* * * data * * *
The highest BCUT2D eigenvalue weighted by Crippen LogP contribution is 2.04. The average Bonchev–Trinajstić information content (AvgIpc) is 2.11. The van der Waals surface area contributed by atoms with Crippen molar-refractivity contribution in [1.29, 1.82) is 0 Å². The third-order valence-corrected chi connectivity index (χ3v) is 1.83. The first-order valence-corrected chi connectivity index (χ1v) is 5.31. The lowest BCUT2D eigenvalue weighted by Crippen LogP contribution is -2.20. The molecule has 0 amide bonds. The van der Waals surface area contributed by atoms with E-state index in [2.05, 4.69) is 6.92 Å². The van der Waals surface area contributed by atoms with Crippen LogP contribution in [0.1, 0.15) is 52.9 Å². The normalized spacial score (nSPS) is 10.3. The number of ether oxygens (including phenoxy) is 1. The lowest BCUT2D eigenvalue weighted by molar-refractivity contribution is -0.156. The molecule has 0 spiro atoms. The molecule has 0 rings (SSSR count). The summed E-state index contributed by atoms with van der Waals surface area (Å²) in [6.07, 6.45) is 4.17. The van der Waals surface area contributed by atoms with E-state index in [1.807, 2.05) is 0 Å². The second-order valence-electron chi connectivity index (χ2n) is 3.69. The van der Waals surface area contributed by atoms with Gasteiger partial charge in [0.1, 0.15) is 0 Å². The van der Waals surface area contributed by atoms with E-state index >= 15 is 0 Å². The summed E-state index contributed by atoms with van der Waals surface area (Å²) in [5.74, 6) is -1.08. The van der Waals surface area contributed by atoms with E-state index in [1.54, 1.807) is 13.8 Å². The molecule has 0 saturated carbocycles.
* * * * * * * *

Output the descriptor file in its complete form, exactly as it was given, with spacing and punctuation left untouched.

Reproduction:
The highest BCUT2D eigenvalue weighted by Crippen LogP contribution is 2.04. The average Bonchev–Trinajstić information content (AvgIpc) is 2.11. The van der Waals surface area contributed by atoms with Crippen molar-refractivity contribution in [1.29, 1.82) is 0 Å². The third-order valence-corrected chi connectivity index (χ3v) is 1.83. The first-order valence-corrected chi connectivity index (χ1v) is 5.31. The lowest BCUT2D eigenvalue weighted by Crippen LogP contribution is -2.20. The molecule has 0 amide bonds. The van der Waals surface area contributed by atoms with E-state index in [2.05, 4.69) is 6.92 Å². The van der Waals surface area contributed by atoms with Crippen LogP contribution in [0.1, 0.15) is 52.9 Å². The normalized spacial score (nSPS) is 10.3. The number of ether oxygens (including phenoxy) is 1. The lowest BCUT2D eigenvalue weighted by molar-refractivity contribution is -0.156. The molecule has 0 spiro atoms. The molecule has 0 rings (SSSR count). The summed E-state index contributed by atoms with van der Waals surface area (Å²) in [6.07, 6.45) is 4.17. The van der Waals surface area contributed by atoms with E-state index in [1.807, 2.05) is 0 Å². The second-order valence-electron chi connectivity index (χ2n) is 3.69. The van der Waals surface area contributed by atoms with Gasteiger partial charge in [0.1, 0.15) is 0 Å². The van der Waals surface area contributed by atoms with E-state index >= 15 is 0 Å². The summed E-state index contributed by atoms with van der Waals surface area (Å²) in [5.74, 6) is -1.08. The van der Waals surface area contributed by atoms with E-state index in [1.54, 1.807) is 13.8 Å². The molecule has 0 saturated carbocycles.